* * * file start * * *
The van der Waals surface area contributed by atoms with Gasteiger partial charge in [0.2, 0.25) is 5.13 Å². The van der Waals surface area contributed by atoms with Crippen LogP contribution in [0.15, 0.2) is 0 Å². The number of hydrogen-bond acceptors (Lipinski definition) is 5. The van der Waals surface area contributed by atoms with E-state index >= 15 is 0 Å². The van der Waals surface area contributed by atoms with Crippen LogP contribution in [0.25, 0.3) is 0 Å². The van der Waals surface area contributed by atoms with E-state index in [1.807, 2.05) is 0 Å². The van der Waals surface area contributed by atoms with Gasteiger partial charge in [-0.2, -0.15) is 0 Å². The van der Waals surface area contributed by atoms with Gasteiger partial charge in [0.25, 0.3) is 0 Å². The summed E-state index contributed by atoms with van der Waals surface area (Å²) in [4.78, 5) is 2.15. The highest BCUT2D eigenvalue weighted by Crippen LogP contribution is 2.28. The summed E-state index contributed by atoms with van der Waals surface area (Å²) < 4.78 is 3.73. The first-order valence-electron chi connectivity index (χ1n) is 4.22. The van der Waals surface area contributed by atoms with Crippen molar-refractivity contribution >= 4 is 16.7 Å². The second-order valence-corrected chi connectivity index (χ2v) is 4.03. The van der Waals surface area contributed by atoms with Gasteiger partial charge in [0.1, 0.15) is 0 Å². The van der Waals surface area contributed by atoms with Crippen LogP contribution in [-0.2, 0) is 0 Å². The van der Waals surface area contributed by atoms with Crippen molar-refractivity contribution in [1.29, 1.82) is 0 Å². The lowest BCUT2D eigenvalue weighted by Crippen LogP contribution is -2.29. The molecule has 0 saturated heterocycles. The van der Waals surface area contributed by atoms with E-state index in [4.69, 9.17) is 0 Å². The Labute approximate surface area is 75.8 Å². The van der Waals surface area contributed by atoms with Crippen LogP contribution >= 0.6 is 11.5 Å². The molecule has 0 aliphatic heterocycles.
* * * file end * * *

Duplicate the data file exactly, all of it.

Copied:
The van der Waals surface area contributed by atoms with Gasteiger partial charge in [0.2, 0.25) is 5.13 Å². The van der Waals surface area contributed by atoms with Crippen LogP contribution in [0.15, 0.2) is 0 Å². The number of hydrogen-bond acceptors (Lipinski definition) is 5. The van der Waals surface area contributed by atoms with E-state index >= 15 is 0 Å². The van der Waals surface area contributed by atoms with Crippen LogP contribution in [0.25, 0.3) is 0 Å². The van der Waals surface area contributed by atoms with E-state index in [1.807, 2.05) is 0 Å². The van der Waals surface area contributed by atoms with Gasteiger partial charge in [-0.2, -0.15) is 0 Å². The van der Waals surface area contributed by atoms with Gasteiger partial charge in [0.25, 0.3) is 0 Å². The summed E-state index contributed by atoms with van der Waals surface area (Å²) in [4.78, 5) is 2.15. The highest BCUT2D eigenvalue weighted by Crippen LogP contribution is 2.28. The summed E-state index contributed by atoms with van der Waals surface area (Å²) < 4.78 is 3.73. The first-order valence-electron chi connectivity index (χ1n) is 4.22. The van der Waals surface area contributed by atoms with Crippen molar-refractivity contribution >= 4 is 16.7 Å². The second-order valence-corrected chi connectivity index (χ2v) is 4.03. The van der Waals surface area contributed by atoms with Gasteiger partial charge in [0.1, 0.15) is 0 Å². The van der Waals surface area contributed by atoms with Crippen LogP contribution in [-0.2, 0) is 0 Å². The van der Waals surface area contributed by atoms with Crippen molar-refractivity contribution in [1.29, 1.82) is 0 Å². The lowest BCUT2D eigenvalue weighted by Crippen LogP contribution is -2.29. The molecule has 0 saturated heterocycles. The van der Waals surface area contributed by atoms with E-state index in [4.69, 9.17) is 0 Å². The Labute approximate surface area is 75.8 Å². The van der Waals surface area contributed by atoms with Crippen LogP contribution >= 0.6 is 11.5 Å². The molecule has 0 aliphatic heterocycles.